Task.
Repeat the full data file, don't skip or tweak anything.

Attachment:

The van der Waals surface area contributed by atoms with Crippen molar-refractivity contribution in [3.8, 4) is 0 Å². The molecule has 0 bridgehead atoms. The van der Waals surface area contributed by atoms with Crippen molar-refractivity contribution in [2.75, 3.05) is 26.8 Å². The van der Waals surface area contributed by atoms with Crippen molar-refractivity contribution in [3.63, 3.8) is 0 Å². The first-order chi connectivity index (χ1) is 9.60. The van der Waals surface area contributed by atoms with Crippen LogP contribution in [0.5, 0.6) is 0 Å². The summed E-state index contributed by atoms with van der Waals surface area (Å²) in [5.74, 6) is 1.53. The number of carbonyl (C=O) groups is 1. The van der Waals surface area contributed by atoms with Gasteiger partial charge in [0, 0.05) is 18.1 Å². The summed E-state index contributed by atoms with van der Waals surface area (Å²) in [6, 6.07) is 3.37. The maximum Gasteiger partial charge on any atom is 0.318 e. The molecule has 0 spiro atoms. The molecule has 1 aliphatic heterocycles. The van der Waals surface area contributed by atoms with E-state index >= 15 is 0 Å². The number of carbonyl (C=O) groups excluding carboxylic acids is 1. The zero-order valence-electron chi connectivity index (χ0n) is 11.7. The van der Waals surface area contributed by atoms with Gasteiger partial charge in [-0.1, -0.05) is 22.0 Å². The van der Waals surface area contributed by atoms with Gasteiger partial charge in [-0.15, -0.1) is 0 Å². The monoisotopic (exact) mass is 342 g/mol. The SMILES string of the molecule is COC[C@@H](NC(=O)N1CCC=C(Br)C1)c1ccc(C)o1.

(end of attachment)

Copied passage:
The van der Waals surface area contributed by atoms with Crippen molar-refractivity contribution in [3.8, 4) is 0 Å². The molecule has 0 bridgehead atoms. The van der Waals surface area contributed by atoms with Crippen molar-refractivity contribution in [2.75, 3.05) is 26.8 Å². The van der Waals surface area contributed by atoms with Crippen molar-refractivity contribution in [3.63, 3.8) is 0 Å². The first-order chi connectivity index (χ1) is 9.60. The van der Waals surface area contributed by atoms with Crippen LogP contribution in [0.5, 0.6) is 0 Å². The summed E-state index contributed by atoms with van der Waals surface area (Å²) in [5.74, 6) is 1.53. The number of carbonyl (C=O) groups is 1. The van der Waals surface area contributed by atoms with Gasteiger partial charge in [0, 0.05) is 18.1 Å². The summed E-state index contributed by atoms with van der Waals surface area (Å²) in [6, 6.07) is 3.37. The maximum Gasteiger partial charge on any atom is 0.318 e. The molecule has 0 spiro atoms. The molecule has 1 aliphatic heterocycles. The van der Waals surface area contributed by atoms with E-state index >= 15 is 0 Å². The number of carbonyl (C=O) groups excluding carboxylic acids is 1. The zero-order valence-electron chi connectivity index (χ0n) is 11.7. The van der Waals surface area contributed by atoms with Gasteiger partial charge in [-0.1, -0.05) is 22.0 Å². The van der Waals surface area contributed by atoms with Gasteiger partial charge in [-0.15, -0.1) is 0 Å². The monoisotopic (exact) mass is 342 g/mol. The SMILES string of the molecule is COC[C@@H](NC(=O)N1CCC=C(Br)C1)c1ccc(C)o1.